Sunday, April 2, 2017

MOTU UltraLite AVB: Hybrid Stereo + 5.1 Setup

I use MOTU UltraLite AVB as my primary sound interface. It's a versatile and easy to use device, with lots of audio inputs, outputs, and excellent DSP-based routing and mixing capabilities. Once you have created a certain audio setup, UltraLite AVB offers a way to save it and restore it later. For example, I had a setup for 2.1 speaker configuration, and a setup for 5.1 surround configuration (why they have to be different?—see below), and I was switching between them depending on the material playing.

But switching between setups isn't something that my kids or wife can do easily. So I decided to create a hybrid configuration that can be applied to all my use cases. Here they are:

Use Case 1: This one is active when kids play games. They sit next to the computer, way behind the left and right monitors, so they can't hear them properly. The only speaker that can deliver sound to them is the Cambridge Audio Minx Go located below the computer monitor.

Use Case 2: This one is for playing stereo content. The primary speakers is a pair of JBL LSR305 supported by KRK 10s sub, comprising a 2.1 setup. But since there are also rear KRK RPG2 5 speakers set up for the surround use case, and the center channel, these can be optionally engaged for widening the soundstage and enhancing dialog clarity in movies.

Use Case 3: This is the real 5.1 surround setup where each of the 6 speakers has its own channel to play. However, since the speakers are not full range, bass parts of their channels need also to be routed to the subwoofer, in addition to the LFE content.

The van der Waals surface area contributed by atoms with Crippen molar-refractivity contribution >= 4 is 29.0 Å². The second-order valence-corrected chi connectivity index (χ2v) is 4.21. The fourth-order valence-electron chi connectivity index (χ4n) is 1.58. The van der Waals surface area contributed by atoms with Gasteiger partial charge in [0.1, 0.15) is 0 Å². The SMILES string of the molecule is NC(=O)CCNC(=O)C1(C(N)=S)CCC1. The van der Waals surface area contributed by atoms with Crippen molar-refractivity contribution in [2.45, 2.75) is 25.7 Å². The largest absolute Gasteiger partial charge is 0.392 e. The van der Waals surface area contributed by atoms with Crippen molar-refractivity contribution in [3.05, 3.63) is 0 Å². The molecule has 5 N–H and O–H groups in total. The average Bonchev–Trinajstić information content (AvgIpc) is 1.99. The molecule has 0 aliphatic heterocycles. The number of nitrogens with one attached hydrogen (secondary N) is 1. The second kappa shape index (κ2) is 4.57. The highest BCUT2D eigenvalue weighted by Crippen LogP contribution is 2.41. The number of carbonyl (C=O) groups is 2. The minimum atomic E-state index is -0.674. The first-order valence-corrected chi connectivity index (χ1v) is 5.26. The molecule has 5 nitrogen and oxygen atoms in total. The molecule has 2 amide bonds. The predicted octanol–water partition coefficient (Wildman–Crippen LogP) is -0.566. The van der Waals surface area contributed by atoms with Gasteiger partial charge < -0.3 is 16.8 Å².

The presence of additional speakers in the 2.1 setup doesn't allow it to be used for the 5.1 case. Take for example, the left channel in the 2.1 setup--it needs to be routed into the front left speaker, as well as into the center, and into the rear left speaker, and this routing is incompatible with the 5.1 setup, where the front left channel only goes into the front left speaker.

On the computer side, achieving a hybrid setup is pretty easy. On Mac, in Audio MIDI Setup app it's possible to assign different input channels of a multi-channel audio interface to different configurations, e.g. for stereo use input channels 1 & 2, while for multichannel 5.1 setup, use channels from 3 to 8. Now, the question is, how to configure MOTU to route the channels accordingly.

This actually has turned out to be non-trivial. Mostly because the approach for controlling routing and mixing used in MOTU products is modeled after classical mixing boards used in studios. In practice that means there are restrictions on what can be connected to what, and at which stages effects can be applied.

The main effect I need is the equalizer—to perform some basic room correction. Another important thing is digital attenuation which allows aligning speaker output levels precisely, as knobs on inexpensive powered monitors usually lack required precision—you can do basic alignment with the knobs, but then if you need to make one of the monitors softer, say by 1 dB, the only way to achieve that is by attenuating the corresponding channel on the sound card.